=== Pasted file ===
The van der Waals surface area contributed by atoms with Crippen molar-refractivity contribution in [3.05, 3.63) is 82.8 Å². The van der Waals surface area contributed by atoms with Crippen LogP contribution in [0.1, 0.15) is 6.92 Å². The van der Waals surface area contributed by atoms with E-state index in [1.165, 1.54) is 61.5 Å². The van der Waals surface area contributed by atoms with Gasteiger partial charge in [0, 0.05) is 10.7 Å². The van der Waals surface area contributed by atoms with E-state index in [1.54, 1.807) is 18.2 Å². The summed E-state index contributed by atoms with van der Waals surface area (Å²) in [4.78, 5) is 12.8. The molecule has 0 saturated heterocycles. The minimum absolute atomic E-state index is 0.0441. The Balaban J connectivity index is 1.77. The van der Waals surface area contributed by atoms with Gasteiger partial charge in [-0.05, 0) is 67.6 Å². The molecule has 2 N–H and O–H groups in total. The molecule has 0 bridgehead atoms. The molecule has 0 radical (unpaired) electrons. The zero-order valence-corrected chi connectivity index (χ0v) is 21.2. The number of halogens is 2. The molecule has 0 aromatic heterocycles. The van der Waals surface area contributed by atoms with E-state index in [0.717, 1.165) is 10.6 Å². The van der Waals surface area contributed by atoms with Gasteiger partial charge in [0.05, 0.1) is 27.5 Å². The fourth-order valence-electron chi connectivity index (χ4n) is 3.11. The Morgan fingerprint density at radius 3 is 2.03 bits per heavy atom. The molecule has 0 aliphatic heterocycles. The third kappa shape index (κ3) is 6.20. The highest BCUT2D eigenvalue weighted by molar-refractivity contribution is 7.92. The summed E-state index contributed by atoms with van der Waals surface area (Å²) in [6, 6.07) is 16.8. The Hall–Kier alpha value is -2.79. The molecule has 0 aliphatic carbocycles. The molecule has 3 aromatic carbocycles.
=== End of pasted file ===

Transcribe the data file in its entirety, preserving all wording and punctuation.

The van der Waals surface area contributed by atoms with Crippen molar-refractivity contribution in [3.05, 3.63) is 82.8 Å². The van der Waals surface area contributed by atoms with Crippen LogP contribution in [0.1, 0.15) is 6.92 Å². The van der Waals surface area contributed by atoms with E-state index in [1.165, 1.54) is 61.5 Å². The van der Waals surface area contributed by atoms with Gasteiger partial charge in [0, 0.05) is 10.7 Å². The van der Waals surface area contributed by atoms with E-state index in [1.54, 1.807) is 18.2 Å². The summed E-state index contributed by atoms with van der Waals surface area (Å²) in [4.78, 5) is 12.8. The molecule has 0 saturated heterocycles. The minimum absolute atomic E-state index is 0.0441. The Balaban J connectivity index is 1.77. The van der Waals surface area contributed by atoms with Gasteiger partial charge in [-0.05, 0) is 67.6 Å². The molecule has 2 N–H and O–H groups in total. The molecule has 0 bridgehead atoms. The molecule has 0 radical (unpaired) electrons. The zero-order valence-corrected chi connectivity index (χ0v) is 21.2. The number of halogens is 2. The molecule has 0 aromatic heterocycles. The van der Waals surface area contributed by atoms with E-state index in [0.717, 1.165) is 10.6 Å². The van der Waals surface area contributed by atoms with Gasteiger partial charge in [0.05, 0.1) is 27.5 Å². The fourth-order valence-electron chi connectivity index (χ4n) is 3.11. The Morgan fingerprint density at radius 3 is 2.03 bits per heavy atom. The molecule has 0 aliphatic heterocycles. The third kappa shape index (κ3) is 6.20. The highest BCUT2D eigenvalue weighted by molar-refractivity contribution is 7.92. The summed E-state index contributed by atoms with van der Waals surface area (Å²) in [6, 6.07) is 16.8. The Hall–Kier alpha value is -2.79. The molecule has 0 aliphatic carbocycles. The molecule has 3 aromatic carbocycles.